E.A. Sports Today

What’s new in NASCAR

With the green flag about to drop on the 2016 season, NASCAR enters an era with the absence of some established stars and the birth of others

After an exodus of fans the last several years, NASCAR is anticipating a popularity growth spurt as it embraces a diverse fan base. (Photos by Talladega Superspeedway)

After an exodus of fans the last several years, NASCAR is anticipating a popularity growth spurt as it embraces a diverse fan base. (Photos by Talladega Superspeedway)

By Jason Katz
For East Alabama Sports Today

With the teams and fans alike gearing up for 2016, NASCAR enters an era with the absence of some established stars and the birth of others.

NASCAR is the lifeblood that has fueled a generation of fans and drivers in East Alabama. Year in and year out they follow, cheer, laugh, cry and – sometimes – lose touch with their favorite driver and team.

There is good news on the horizon. With an exodus of NASCAR fans the past six or eight years, a return of sorts is gracing the sport unseen since the popularity of the early 90’s.

NASCAR is making a comeback — not only in the south, but across the United States and, now, in to Canada and Mexico. Diversity is in for the first time in NASCAR’S history, creating a new ethnically diverse fan base that will propel it, finally, into the 21st Century.

Buckle up NASCAR fans, a new day and a new season is dawning.

The season starts in less than a month. Here are a few of the top story lines in the sport heading into Daytona.

GORDON OUT, ELLIOTT IN

For the first time in 24 years, the No. 24 car no longer will be driven by Jeff Gordon, but by Chase Elliott – the son of famous driver Bill Elliott.

Gordon has retired to the television booth, leaving the sport without one of its favored sons for the first time in nearly a quarter century. Elliott, who is only 20, has been groomed for this position for the past few years. Hendrick Motorsports, which owns the 24, has kept Chase in the lower Xfinity series (formerly Nationwide and Busch series) for the past few seasons while he rattled off multiple wins and a series title in 2014.

This season will be Elliott’s rookie season in the Sprint Cup Series.

Moving into the 24 car will not be an easy task for Chase as he looks to fill shoes that could almost be compared to a Dale Earnhardt or, for football fans, a Bear Bryant. In other words, this is a big deal for the sport and the many faithful fans who cheered on Gordon for many years.

Along with Elliott, three other rookies will make their debuts this season. Ryan Blaney, Elliott’s best rookie of the year competition, will join the famous Wood Brothers racing team that has created an alliance with Penske Racing and function as a satellite division of Penske this year. Also, they will for the first time in recent memory, run a full schedule in the No. 21 car, which will be a welcomed sight to racing fans everywhere.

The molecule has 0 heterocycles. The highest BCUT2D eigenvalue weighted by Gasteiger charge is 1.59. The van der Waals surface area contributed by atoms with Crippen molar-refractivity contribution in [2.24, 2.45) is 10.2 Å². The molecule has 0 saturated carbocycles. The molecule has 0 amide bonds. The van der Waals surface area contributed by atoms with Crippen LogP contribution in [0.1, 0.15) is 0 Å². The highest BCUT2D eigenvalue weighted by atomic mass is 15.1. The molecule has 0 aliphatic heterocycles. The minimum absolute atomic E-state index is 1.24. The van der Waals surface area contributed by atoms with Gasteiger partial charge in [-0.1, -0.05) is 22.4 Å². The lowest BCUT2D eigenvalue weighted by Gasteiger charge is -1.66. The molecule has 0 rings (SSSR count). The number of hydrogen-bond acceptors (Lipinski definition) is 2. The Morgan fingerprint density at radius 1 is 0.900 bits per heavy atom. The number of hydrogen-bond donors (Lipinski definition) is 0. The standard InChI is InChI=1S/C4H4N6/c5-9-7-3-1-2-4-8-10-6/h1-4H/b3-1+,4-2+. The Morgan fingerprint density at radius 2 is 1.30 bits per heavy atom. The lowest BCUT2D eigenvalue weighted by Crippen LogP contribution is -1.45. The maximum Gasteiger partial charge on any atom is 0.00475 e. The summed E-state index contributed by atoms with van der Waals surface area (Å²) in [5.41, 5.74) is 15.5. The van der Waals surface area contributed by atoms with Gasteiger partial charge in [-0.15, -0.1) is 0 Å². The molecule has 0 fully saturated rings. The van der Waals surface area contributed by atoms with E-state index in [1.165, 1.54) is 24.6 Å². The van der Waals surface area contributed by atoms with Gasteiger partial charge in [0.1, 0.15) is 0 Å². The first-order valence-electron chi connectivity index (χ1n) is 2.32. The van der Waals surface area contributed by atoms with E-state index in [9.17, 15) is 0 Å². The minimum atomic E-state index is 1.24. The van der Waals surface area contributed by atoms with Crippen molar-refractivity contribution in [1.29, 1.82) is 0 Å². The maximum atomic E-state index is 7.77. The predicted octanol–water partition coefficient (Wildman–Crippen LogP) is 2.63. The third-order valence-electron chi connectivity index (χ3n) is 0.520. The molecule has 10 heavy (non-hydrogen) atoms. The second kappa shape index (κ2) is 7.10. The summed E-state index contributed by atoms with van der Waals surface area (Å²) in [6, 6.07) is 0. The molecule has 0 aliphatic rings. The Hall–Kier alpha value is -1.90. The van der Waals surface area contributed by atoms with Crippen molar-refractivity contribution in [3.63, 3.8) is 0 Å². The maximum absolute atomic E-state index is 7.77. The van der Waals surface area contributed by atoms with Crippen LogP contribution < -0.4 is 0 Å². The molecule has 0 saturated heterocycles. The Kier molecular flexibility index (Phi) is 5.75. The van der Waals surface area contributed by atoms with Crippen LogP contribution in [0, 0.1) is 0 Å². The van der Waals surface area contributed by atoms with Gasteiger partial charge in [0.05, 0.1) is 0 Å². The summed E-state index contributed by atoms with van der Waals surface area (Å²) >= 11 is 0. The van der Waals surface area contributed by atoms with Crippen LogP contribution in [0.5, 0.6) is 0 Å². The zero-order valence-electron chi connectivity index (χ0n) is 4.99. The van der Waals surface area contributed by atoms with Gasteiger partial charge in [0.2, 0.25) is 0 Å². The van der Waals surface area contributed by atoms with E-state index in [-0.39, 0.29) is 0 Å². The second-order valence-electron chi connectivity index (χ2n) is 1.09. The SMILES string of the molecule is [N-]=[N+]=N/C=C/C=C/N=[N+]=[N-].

LAST LAPS FOR STEWART

Along with these young stars set to start their careers, we will say farewell to another legend –Tony Stewart.

Stewart, now the successful owner/operator of Stewart/Haas Racing, will be joined by teammates and employees Danica Patrick, Kevin Harvick, and Kurt Busch to make one last run at a championship in the 14 car. “Smoke” will run a full schedule in the hopes he can have a similar send off as Jeff Gordon did in 2015.

Stewart has not won since 2013.

Whether his season is full of success or not, Stewart will ride off into the sunset with the guarantee that his race team has a bright future.

RULE CHANGES

For the first time in recent memory the NASCAR season will not include a major change in the rules package or the car itself.

It has adopted a new low-downforce rules package for 2016. The move was a well-known change that has been on the horizon for the past few seasons. This package will include a 3.5-inch spoiler, 0.25-inch leading splitter edge, and a 33-inch wide radiator pan.

These moves, according to NASCAR, are to provide fans with better racing and more passing lanes, especially at the 1.5-mile tracks like Charlotte and Atlanta that have seen diminished passing the past decade or so.

Along with the new rules package, a new digital heads-up display will accompany the dashboard this season. This readout will give drivers adjustable real-time stats in the car. Items such as: water temps, rpm output, and adjustable track bars will be seen right from the steering wheel where once upon a time you only saw a tachometer.

TEAM CHANGES

Clint Bowyer, coming off a dismal final season with Michael Waltrip Racing (which dissolved this offseason), will look to secure his future with a new ride at HScott Racing. He will also switch manufactures from Toyota to Chevrolet. Brian Scott will join Richard Petty Motorsports as well for 2016.

Also Furniture Row Racing and Martin Truex Jr. have partnered with Joe Gibbs Racing to change the 78 from a Chevy to a Toyota.

NEW CREW CHIEF/DRIVER PAIRINGS

Darian Grubb, after working with Denny Hamlin and Carl Edwards at JGR, will return to Hendrick Racing. Mike Wheeler will join Hamlin in the 11 Fed Ex Toyota and Dave Rogers joins Edwards in the 19 … Brian Patty will join Greg Biffle … Chris Heroy will pair up with Brian Scott … Chad Johnson will join rising star Kyle Larson … Billy Scott will join Danica Patrick. And, finally, Randall Burnett will join AJ Allmendinger.

These new parings are going to create an interesting change in the fabric of the sport, much like what is going on throughout the fan base of NASCAR.

Jason Katz is a contributing writer for East Alabama Sports Today. He will begin a student internship at Talladega Superspeedway in February.



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